Nothing stated or posted in this article is intended or should be taken to be the practice of medical or counseling care. The information made available in this article, including, but not limited to, interviews, text, graphics, images, links to other articles, websites, and other material contained in this article, is strictly for informational and entertainment purposes only. The information in this article is NOT (and should not be used as) a substitute for professional psychiatry, psychology, medical, nursing, or professional healthcare advice or services, nor is it designed to suggest any specific diagnosis or treatment. Please always seek medical advice from your physician or a qualified health care provider regarding any medical questions, conditions or treatment, before making any changes to your health care regimen, medications or lifestyle habits. None of the information in this article is a representation or warranty that any particular drug or treatment is safe, appropriate or effective for you, or that any particular healthcare provider is appropriate for you. Never disregard professional medical advice or delay seeking help from a health care provider due to something you have read or seen in this article. Your reading/use of this article does not create in any way a physician-patient relationship, any sort of confidential, fiduciary or professional relationship, or any other special relationship that would give rise to any duties. This article does not recommend or endorse any specific tests, healthcare providers, procedures, or treatments, and if you rely on any of the information provided by this article, you do so solely at your own risk.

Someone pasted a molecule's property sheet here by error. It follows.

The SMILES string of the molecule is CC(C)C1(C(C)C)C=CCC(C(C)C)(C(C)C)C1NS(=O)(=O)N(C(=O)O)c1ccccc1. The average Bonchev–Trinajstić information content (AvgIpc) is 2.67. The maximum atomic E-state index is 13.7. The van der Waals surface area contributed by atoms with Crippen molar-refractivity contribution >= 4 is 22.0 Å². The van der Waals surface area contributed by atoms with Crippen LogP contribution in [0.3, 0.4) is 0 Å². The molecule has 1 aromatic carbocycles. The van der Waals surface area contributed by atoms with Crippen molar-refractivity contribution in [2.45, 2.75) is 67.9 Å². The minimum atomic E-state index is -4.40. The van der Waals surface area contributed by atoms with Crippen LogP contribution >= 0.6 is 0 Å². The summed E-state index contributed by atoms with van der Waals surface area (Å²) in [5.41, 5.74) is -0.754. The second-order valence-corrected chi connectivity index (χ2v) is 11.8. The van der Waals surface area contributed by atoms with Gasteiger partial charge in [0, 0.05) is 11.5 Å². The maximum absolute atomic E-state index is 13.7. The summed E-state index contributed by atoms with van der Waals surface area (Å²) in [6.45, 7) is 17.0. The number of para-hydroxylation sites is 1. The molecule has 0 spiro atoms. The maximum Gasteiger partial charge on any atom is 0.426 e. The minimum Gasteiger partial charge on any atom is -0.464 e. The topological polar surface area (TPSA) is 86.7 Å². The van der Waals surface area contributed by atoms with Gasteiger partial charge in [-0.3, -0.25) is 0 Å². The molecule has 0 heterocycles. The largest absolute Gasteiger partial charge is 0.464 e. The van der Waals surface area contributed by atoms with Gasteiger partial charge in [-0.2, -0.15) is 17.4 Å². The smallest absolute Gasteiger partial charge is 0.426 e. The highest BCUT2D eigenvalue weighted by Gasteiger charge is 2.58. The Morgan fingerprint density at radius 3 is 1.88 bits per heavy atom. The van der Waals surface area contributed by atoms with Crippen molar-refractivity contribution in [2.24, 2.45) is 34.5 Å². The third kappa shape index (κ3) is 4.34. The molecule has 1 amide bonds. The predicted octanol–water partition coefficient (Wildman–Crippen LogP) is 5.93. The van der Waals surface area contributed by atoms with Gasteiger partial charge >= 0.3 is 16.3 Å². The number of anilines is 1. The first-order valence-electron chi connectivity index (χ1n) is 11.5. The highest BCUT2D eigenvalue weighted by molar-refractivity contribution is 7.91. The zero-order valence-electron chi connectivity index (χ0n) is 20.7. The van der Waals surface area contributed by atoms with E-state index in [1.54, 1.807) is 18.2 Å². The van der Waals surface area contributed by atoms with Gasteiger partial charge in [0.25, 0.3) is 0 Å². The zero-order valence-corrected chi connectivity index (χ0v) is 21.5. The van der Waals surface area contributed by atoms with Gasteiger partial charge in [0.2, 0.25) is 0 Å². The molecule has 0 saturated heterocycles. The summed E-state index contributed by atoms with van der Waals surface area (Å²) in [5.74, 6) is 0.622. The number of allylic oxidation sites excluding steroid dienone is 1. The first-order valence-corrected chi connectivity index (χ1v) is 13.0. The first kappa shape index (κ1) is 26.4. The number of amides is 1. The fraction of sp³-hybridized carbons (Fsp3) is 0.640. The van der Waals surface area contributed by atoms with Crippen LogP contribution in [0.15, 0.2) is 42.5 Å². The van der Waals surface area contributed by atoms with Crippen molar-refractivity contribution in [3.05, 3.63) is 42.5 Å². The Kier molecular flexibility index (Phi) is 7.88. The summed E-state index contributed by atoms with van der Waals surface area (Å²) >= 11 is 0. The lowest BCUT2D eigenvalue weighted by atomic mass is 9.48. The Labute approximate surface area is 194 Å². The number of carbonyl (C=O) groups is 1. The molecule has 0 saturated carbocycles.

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About the Author

Dr. Bojana

Dr. Bojana

Dr. Bojana (Boy•ana) Jankovic Weatherly is an award winning physician, double board certified in internal and integrative medicine. After completing internal medicine residency, she did a fellowship in integrative medicine, trained in functional medicine, nutrition and mindfulness. Her approach is rooted in evidence-based medicine that is personalized to each individual she works with.